Pay Transparency


Read our report on pay secrecy at CBA

Find out where your employer stands

Use our template email to ask if they will follow the lead of the 4 largest banks and make a commitment to removing any requirement for employees to maintain confidentiality with respect to remuneration. Make sure to cc your union in:

Watch IWD 2022 discussion on pay secrecy

Click here for resources to help #startthediscussion



Pay transparency is exactly what it sounds like, it’s the degree to which employers are open about what, why, how and how much employees are paid, and to what degree employees are allowed to share that information with others. Our goal is to eliminate confidentiality clauses so you can start the discussion with your colleagues about pay.

Pay confidentiality clauses only benefit employers. The concealment of pay allows more money to be allocated to those who negotiate more aggressively, those who threaten to quit, or those who are friends with the boss. Unconscious bias can also infiltrate salary decisions when pay is kept quiet. When pay is transparent, organisations must be able to justify each employee’s salary – which can eliminate or reduce bias, conscious or unconscious.

Pay transparency forces organisations to improve the way they attract and retain staff. It forces employers to develop well thought through, data driven approach to remuneration that is fair to employees and is proactive, rather than reactive. When pay transparency is part of an organisations remuneration policy it has been shown to have a positive impact on job satisfaction, employee engagement and productivity.

The FSU understands that within banking and finance there is a culture of secrecy about pay. Our campaign is to get your employers to agree to allow workers to freely discuss their pay and remuneration. This campaign is about shining a light on the 19% (2022) gender pay gap faced in our industry – and that means being able to start the discussion with your colleagues without fear of repercussions.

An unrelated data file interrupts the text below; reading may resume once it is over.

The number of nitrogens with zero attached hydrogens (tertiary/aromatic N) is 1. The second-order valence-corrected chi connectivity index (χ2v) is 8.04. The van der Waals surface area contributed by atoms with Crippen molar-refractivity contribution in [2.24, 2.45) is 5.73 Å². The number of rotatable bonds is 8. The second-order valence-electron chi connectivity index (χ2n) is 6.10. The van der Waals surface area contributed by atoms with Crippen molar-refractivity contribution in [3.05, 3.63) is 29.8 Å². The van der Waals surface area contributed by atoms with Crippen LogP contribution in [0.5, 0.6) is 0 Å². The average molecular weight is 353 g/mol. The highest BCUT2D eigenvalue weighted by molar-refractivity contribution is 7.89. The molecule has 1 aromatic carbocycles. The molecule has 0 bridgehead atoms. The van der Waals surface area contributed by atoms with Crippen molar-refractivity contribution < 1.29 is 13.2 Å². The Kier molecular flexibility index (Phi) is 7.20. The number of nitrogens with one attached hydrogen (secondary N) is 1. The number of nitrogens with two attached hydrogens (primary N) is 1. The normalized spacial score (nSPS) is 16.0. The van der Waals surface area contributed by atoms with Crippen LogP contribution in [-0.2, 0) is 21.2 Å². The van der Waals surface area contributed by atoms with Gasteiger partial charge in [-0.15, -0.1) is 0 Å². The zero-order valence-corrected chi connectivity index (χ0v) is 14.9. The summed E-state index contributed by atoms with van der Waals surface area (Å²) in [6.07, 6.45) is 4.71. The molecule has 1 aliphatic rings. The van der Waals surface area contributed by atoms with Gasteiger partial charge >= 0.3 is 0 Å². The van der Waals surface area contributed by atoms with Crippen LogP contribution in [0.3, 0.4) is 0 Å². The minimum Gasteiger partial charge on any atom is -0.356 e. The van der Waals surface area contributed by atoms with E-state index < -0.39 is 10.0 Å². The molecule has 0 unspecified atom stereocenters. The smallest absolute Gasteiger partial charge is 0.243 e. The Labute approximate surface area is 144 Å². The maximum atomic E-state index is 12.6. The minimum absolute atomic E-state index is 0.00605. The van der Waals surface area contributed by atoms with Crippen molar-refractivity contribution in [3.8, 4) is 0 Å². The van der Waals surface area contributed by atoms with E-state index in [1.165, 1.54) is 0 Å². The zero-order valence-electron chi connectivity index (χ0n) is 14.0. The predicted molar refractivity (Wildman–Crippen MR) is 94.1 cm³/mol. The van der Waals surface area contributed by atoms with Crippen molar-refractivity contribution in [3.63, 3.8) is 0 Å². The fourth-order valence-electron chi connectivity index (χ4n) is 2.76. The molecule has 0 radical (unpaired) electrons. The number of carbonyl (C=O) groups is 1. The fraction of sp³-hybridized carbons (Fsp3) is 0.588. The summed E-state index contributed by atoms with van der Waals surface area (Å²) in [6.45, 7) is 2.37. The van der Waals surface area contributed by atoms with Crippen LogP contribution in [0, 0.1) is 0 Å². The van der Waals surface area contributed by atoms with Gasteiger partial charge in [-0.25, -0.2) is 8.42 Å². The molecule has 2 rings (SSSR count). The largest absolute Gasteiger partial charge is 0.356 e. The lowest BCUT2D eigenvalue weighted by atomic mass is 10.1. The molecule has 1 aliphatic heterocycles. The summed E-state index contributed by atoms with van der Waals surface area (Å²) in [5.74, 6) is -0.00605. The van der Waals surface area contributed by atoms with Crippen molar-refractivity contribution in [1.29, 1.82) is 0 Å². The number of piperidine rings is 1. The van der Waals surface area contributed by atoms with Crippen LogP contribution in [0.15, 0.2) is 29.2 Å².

Talking about pay transparency in the workplace can be difficult. To help, we’ve created a set of cards to collect and share. Share the link to the pledge with your coworkers and see how many you can reveal together and get a better sense of why #I’mForEqualPay.

Take the Pledge

Take the pledge to start the discussion on pay transparency in your workplace.


Quick Facts: May 2022

The national gender pay gap is 14.1% – on average women earned $263.90 less than men each week.

In the finance industry the full-time gender gap is 19% (base salary for full-time workers).

The total gender pay gap (total remuneration including bonuses and incentives) is 28.5%. The gender pay gap did fall 1% in the last year, but without some big changes it will take a generation for the pay gap to be eliminated!

Data from WGEA website:

Finance fail

The national gender pay gap is 14.2%, while the Financial and Insurance Services industry national pay gap is 24.1%.


On average, women working full time in the finance and insurance industry earned $560 less than their male counterparts.

In this together

Men in heterosexual relationships have fewer options and are less likely to take primary parental leave when their partners are earning less.